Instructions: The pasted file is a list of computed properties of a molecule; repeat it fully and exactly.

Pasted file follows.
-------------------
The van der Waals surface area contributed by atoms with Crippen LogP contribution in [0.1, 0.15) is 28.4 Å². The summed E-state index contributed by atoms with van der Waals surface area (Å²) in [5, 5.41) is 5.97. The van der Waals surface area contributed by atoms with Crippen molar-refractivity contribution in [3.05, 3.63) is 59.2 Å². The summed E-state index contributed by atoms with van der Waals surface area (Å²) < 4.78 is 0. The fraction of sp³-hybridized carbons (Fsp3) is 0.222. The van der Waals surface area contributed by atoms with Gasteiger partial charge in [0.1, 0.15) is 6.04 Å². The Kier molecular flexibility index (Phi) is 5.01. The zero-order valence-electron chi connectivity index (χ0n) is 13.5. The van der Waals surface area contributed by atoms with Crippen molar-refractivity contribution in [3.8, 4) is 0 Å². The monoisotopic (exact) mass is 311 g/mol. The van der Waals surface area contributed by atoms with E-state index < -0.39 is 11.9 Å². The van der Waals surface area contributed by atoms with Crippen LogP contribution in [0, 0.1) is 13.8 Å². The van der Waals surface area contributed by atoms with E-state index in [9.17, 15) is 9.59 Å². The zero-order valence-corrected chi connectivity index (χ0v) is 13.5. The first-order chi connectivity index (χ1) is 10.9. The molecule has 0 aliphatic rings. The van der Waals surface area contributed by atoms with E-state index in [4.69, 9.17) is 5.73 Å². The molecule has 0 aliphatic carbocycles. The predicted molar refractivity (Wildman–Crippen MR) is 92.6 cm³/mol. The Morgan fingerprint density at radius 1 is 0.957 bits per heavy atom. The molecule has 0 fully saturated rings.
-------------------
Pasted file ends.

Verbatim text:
The van der Waals surface area contributed by atoms with Crippen LogP contribution in [0.1, 0.15) is 28.4 Å². The summed E-state index contributed by atoms with van der Waals surface area (Å²) in [5, 5.41) is 5.97. The van der Waals surface area contributed by atoms with Crippen molar-refractivity contribution in [3.05, 3.63) is 59.2 Å². The summed E-state index contributed by atoms with van der Waals surface area (Å²) < 4.78 is 0. The fraction of sp³-hybridized carbons (Fsp3) is 0.222. The van der Waals surface area contributed by atoms with Gasteiger partial charge in [0.1, 0.15) is 6.04 Å². The Kier molecular flexibility index (Phi) is 5.01. The zero-order valence-electron chi connectivity index (χ0n) is 13.5. The van der Waals surface area contributed by atoms with Crippen molar-refractivity contribution in [3.8, 4) is 0 Å². The monoisotopic (exact) mass is 311 g/mol. The van der Waals surface area contributed by atoms with E-state index < -0.39 is 11.9 Å². The van der Waals surface area contributed by atoms with Crippen LogP contribution in [0, 0.1) is 13.8 Å². The van der Waals surface area contributed by atoms with E-state index in [9.17, 15) is 9.59 Å². The zero-order valence-corrected chi connectivity index (χ0v) is 13.5. The first-order chi connectivity index (χ1) is 10.9. The molecule has 0 aliphatic rings. The van der Waals surface area contributed by atoms with E-state index in [4.69, 9.17) is 5.73 Å². The molecule has 0 aliphatic carbocycles. The predicted molar refractivity (Wildman–Crippen MR) is 92.6 cm³/mol. The Morgan fingerprint density at radius 1 is 0.957 bits per heavy atom. The molecule has 0 fully saturated rings.